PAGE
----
This post was written by David Sager, Reference Specialist in the Recorded Sound Section.
The Library of Congress National Jukebox has been updated and expanded!
With a new URL, //www.loc.gov/collections/national-jukebox/about-this-collection/, and a new user-friendly player, the Jukebox is not only more flexible, but far more massive in scope, with the addition over 4,000 recordings from the Columbia Phonograph/Graphophone Company.
Let’s delve into the newly accessible Columbia sides, sampling the many added recorded treasures by Black performers. Also, note that the previous incarnation of the Jukebox, which offered only recordings from the Victor Talking Machine Company, also contained a generous number of recordings by African American performers and composers. A playlist of some of these Victor titles is found at //www.loc.gov/collections/national-jukebox/about-this-collection/playlists/black-broadway-and-tin-pan-alley/.
Amidst this trove of newly added Columbia recordings, are many performances by well-known artists, such as W. C. Handy, Wilbur Sweatman, Bessie Smith, and Fletcher Henderson.
For this post, I will also highlight some of the more obscure artists. Click the highlighted, underscored titles, under each record label, to hear the songs.
Maggie Jones was a singer of blues-style vaudeville works. She recorded 33 issued titles for Columbia, between 1924 and 1926. One significant title is “If I Lose, Let Me Lose,” which was recorded on December 17, 1924. While not one of Jones’ better recordings, it does have the advantage of the distinctive presence of young Louis Armstrong, accompanying her on the cornet. This recording, which was originally released on Columbia’s “Race” series, may be heard at:
If I Lose, Let Me Lose
According to historian Tim Brooks, contralto Daisy Tapley (1882-1924), is likely to have been the first Black woman to record commercially. Tapley had been a member of the Williams and Walker Company, touring with them from 1903 until 1910. Her only known recording is this duet, recorded in December 1910, with the Black recitalist Carroll Clark, on which they perform a sacred selection by W. S. Weeden: “I Surrender All.”
I Surrender All
Miss Daisy Tapley
A few years before Duke Ellington became synonymous with the Cotton Club, the Harlem night spot’s musical attraction was Andy Preer’s Cotton Club Orchestra, which performed there from 1924 to 1927. The band would later morph into the Missourians, which ultimately became Cab Calloway’s first orchestra.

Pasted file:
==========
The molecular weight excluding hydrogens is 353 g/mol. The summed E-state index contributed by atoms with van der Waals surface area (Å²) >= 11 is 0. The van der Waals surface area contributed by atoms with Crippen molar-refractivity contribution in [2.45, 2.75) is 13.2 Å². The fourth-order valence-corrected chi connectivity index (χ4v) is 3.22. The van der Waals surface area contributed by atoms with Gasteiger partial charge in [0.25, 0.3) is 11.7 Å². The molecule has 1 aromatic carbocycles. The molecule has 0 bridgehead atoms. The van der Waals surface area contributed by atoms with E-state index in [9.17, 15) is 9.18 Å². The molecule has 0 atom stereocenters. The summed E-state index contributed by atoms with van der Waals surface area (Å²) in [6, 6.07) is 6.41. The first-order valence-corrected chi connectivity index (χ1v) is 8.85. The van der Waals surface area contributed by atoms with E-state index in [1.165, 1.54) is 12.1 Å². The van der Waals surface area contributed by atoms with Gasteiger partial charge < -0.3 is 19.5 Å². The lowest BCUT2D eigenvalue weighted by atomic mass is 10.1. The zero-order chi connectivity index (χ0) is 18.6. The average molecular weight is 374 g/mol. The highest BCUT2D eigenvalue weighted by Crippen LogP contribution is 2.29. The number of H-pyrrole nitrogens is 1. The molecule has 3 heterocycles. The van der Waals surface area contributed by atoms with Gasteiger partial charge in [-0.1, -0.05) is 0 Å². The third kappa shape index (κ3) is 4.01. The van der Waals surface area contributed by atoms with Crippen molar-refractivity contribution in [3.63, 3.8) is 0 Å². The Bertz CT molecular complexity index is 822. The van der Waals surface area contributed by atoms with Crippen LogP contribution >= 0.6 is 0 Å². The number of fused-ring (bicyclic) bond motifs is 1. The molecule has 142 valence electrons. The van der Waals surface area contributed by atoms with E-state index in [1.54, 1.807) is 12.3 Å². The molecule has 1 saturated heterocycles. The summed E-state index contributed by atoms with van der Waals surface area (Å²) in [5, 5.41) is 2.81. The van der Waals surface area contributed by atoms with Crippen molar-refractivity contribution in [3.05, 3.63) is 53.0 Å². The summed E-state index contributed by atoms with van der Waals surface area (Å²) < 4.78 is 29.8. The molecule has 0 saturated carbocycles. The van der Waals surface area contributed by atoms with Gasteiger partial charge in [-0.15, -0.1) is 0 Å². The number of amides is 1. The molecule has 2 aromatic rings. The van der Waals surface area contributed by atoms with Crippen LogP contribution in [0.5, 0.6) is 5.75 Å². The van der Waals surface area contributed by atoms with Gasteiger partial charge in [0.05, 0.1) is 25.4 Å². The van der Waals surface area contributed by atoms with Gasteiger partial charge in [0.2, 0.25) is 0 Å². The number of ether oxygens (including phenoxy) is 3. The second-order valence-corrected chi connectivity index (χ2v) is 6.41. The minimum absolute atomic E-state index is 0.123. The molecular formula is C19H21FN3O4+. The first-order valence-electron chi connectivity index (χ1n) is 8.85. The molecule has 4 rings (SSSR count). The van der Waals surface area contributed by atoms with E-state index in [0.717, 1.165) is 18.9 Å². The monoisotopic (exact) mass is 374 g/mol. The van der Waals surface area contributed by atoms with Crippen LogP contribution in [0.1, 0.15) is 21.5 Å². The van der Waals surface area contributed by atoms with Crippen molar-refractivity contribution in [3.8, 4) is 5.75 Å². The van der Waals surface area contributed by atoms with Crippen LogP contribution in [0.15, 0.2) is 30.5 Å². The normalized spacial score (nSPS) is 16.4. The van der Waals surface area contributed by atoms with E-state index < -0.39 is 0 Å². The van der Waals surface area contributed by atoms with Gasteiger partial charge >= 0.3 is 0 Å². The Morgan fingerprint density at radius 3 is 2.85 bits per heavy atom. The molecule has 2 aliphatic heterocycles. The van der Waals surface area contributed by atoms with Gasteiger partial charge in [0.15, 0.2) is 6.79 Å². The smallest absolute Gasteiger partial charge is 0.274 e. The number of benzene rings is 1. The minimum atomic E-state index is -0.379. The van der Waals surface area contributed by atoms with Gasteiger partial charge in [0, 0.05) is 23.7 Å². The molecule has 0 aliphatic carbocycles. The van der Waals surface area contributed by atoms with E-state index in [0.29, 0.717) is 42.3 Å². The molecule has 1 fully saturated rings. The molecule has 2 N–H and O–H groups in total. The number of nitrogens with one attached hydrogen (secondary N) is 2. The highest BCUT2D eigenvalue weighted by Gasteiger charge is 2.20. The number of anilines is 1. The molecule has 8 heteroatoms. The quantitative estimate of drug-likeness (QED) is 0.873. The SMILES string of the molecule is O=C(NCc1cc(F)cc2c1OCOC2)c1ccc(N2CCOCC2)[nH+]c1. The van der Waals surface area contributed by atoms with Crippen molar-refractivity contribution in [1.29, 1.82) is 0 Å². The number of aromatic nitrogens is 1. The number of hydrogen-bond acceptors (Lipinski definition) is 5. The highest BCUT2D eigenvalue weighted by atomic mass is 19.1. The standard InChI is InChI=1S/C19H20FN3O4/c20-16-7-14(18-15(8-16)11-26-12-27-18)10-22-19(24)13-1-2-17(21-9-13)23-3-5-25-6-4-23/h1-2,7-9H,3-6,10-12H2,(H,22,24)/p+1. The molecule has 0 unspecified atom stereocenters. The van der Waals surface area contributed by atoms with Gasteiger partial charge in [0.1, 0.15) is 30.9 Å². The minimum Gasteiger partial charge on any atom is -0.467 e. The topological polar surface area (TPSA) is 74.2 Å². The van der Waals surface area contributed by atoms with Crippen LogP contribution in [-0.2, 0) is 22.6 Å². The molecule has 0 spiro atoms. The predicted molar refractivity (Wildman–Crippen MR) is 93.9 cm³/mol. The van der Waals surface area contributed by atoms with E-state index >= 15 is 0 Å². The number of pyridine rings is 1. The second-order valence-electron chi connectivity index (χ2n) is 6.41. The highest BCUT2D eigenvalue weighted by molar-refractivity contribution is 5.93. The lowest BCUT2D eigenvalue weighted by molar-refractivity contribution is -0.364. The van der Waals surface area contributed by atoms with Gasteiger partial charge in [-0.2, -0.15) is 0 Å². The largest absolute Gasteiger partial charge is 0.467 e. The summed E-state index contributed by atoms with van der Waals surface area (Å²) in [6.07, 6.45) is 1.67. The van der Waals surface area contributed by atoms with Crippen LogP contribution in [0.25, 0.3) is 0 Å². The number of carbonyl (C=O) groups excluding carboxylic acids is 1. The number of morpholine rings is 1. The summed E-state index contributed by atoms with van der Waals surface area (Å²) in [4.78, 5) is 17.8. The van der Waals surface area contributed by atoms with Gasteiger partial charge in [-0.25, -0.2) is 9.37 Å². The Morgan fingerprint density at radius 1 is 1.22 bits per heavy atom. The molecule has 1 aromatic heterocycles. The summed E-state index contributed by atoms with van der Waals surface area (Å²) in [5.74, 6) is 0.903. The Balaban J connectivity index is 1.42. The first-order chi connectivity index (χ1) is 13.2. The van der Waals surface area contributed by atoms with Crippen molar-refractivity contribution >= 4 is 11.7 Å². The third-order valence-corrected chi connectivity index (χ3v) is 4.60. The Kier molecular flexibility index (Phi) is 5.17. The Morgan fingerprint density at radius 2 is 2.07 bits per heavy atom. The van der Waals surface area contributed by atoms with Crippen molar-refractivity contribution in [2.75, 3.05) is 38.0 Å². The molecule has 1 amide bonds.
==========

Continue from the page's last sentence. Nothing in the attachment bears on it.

Here are two fine, hot sides by Preer’s Cotton Club Orchestra, recorded in January, 1925:
Down and Out Blues
Cotton Club Orchestra
Bessie Smith, February 3, 1936. Prints and Photographs Division
Bessie Smith, the celebrated “Empress of the Blues,” makes her debut in the newly launched National Jukebox. Let’s hear her vocal majesty on Clarence Williams’ “Baby, Won’t You Please Come Home,” with the composer – Williams – at the piano:
Finally, the new Columbia additions include many of the recordings by the great and legendary comedian Bert Williams, who managed to convey his hilariously subtle stage manner through recordings. One might say that he could, “raise an eyebrow on record.”
His own “Let it Alone,” for which Williams composed the melody, was published in 1906. I have included below, the lyrics, which were penned by Alex Rogers, in order to make clear the often hard to decipher words as heard on an acoustical recording.
Let It Alone
The lyrics are from the sheet music, which will also give the reader an idea of Williams’ interpretive genius. The stereotypical use of dialect is from the sheet music.
In goin’ through this pig iron world, it’s sometimes asked of you
To give advice at certain times and tell folks what to do
Now at these times I’m going to tell you what’s the wisest plan
When it comes to mixin’ in wid things you don’t jes’ understand!
Let it alone, let it alone,
If it don’t concern you, let it alone
Don’t go four-flushin’ an’ puttin’ on airs,
And dippin’ into other folks affairs,
If you don’t know, say so!
Mind your own business and let it alone.
If you see two people fussin’ well a man an’ woman say
You think it is a shame for them to carry out that way
You think, well, I should stop that row, and just as you draw nigh,
The lady hits the gem’man with a poker ‘cross his eye.
Let it alone, let it alone
You don’t know the people, so let it alone
They know their biz’ness right, alright
They practice that way every night
You go butt in, they’ll break yo’ chin,
Go blind for a minute an’ let it alone.
With that, we invite you to explore and enjoy the many musical and historical recorded riches of the Library of Congress National Jukebox.